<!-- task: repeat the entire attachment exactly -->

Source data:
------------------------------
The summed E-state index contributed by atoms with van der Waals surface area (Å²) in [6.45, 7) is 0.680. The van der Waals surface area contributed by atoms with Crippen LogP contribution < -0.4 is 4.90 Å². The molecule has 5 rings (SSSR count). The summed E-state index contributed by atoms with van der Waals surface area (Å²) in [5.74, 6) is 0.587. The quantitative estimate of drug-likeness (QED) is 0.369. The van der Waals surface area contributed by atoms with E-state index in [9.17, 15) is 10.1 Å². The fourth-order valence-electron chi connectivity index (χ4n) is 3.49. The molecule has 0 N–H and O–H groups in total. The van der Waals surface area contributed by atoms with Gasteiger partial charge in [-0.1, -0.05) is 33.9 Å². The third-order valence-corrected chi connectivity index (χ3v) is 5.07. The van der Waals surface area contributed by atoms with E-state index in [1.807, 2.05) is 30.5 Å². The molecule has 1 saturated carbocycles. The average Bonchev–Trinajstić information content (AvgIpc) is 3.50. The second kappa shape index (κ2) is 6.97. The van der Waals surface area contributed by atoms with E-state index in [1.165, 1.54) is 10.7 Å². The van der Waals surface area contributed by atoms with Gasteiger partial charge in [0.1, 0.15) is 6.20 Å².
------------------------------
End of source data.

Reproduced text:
The summed E-state index contributed by atoms with van der Waals surface area (Å²) in [6.45, 7) is 0.680. The van der Waals surface area contributed by atoms with Crippen LogP contribution < -0.4 is 4.90 Å². The molecule has 5 rings (SSSR count). The summed E-state index contributed by atoms with van der Waals surface area (Å²) in [5.74, 6) is 0.587. The quantitative estimate of drug-likeness (QED) is 0.369. The van der Waals surface area contributed by atoms with E-state index in [9.17, 15) is 10.1 Å². The fourth-order valence-electron chi connectivity index (χ4n) is 3.49. The molecule has 0 N–H and O–H groups in total. The van der Waals surface area contributed by atoms with Gasteiger partial charge in [-0.1, -0.05) is 33.9 Å². The third-order valence-corrected chi connectivity index (χ3v) is 5.07. The van der Waals surface area contributed by atoms with E-state index in [1.807, 2.05) is 30.5 Å². The molecule has 1 saturated carbocycles. The average Bonchev–Trinajstić information content (AvgIpc) is 3.50. The second kappa shape index (κ2) is 6.97. The van der Waals surface area contributed by atoms with E-state index in [1.165, 1.54) is 10.7 Å². The van der Waals surface area contributed by atoms with Gasteiger partial charge in [0.1, 0.15) is 6.20 Å².